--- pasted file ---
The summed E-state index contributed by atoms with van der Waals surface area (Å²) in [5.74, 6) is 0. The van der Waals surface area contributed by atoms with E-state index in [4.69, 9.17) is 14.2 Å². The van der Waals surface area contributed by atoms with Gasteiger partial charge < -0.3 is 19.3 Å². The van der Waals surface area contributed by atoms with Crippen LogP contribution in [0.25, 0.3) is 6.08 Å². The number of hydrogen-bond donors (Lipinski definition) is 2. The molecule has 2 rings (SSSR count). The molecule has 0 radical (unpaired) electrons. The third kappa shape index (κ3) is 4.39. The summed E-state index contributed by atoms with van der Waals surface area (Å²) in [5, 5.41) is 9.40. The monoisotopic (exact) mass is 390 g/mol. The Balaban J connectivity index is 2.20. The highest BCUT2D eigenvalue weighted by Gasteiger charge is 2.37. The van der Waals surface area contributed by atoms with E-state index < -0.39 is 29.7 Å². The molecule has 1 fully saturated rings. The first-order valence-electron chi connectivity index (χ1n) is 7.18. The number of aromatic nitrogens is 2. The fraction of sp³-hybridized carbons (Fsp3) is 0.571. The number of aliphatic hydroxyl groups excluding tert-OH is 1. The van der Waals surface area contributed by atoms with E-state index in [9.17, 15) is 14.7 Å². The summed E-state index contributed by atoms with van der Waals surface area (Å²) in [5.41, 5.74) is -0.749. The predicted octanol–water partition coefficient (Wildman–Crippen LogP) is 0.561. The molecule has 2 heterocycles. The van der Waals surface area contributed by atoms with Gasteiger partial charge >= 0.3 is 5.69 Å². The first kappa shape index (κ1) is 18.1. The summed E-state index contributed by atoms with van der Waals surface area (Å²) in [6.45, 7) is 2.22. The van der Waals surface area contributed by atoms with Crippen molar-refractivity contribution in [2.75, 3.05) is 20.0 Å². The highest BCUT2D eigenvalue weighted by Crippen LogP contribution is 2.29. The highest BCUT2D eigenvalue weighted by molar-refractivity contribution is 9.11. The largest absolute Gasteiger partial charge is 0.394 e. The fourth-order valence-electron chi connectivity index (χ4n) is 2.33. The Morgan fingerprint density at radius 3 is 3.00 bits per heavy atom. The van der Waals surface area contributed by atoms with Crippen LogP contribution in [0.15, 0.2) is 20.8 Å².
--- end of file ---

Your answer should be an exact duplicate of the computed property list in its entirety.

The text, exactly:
The summed E-state index contributed by atoms with van der Waals surface area (Å²) in [5.74, 6) is 0. The van der Waals surface area contributed by atoms with E-state index in [4.69, 9.17) is 14.2 Å². The van der Waals surface area contributed by atoms with Gasteiger partial charge < -0.3 is 19.3 Å². The van der Waals surface area contributed by atoms with Crippen LogP contribution in [0.25, 0.3) is 6.08 Å². The number of hydrogen-bond donors (Lipinski definition) is 2. The molecule has 2 rings (SSSR count). The molecule has 0 radical (unpaired) electrons. The third kappa shape index (κ3) is 4.39. The summed E-state index contributed by atoms with van der Waals surface area (Å²) in [5, 5.41) is 9.40. The monoisotopic (exact) mass is 390 g/mol. The Balaban J connectivity index is 2.20. The highest BCUT2D eigenvalue weighted by Gasteiger charge is 2.37. The van der Waals surface area contributed by atoms with E-state index < -0.39 is 29.7 Å². The molecule has 1 fully saturated rings. The first-order valence-electron chi connectivity index (χ1n) is 7.18. The number of aromatic nitrogens is 2. The fraction of sp³-hybridized carbons (Fsp3) is 0.571. The number of aliphatic hydroxyl groups excluding tert-OH is 1. The van der Waals surface area contributed by atoms with E-state index in [9.17, 15) is 14.7 Å². The summed E-state index contributed by atoms with van der Waals surface area (Å²) in [5.41, 5.74) is -0.749. The predicted octanol–water partition coefficient (Wildman–Crippen LogP) is 0.561. The molecule has 2 heterocycles. The van der Waals surface area contributed by atoms with Gasteiger partial charge >= 0.3 is 5.69 Å². The first kappa shape index (κ1) is 18.1. The summed E-state index contributed by atoms with van der Waals surface area (Å²) in [6.45, 7) is 2.22. The van der Waals surface area contributed by atoms with Crippen molar-refractivity contribution in [2.75, 3.05) is 20.0 Å². The highest BCUT2D eigenvalue weighted by Crippen LogP contribution is 2.29. The highest BCUT2D eigenvalue weighted by molar-refractivity contribution is 9.11. The largest absolute Gasteiger partial charge is 0.394 e. The fourth-order valence-electron chi connectivity index (χ4n) is 2.33. The Morgan fingerprint density at radius 3 is 3.00 bits per heavy atom. The van der Waals surface area contributed by atoms with Crippen LogP contribution in [0.15, 0.2) is 20.8 Å².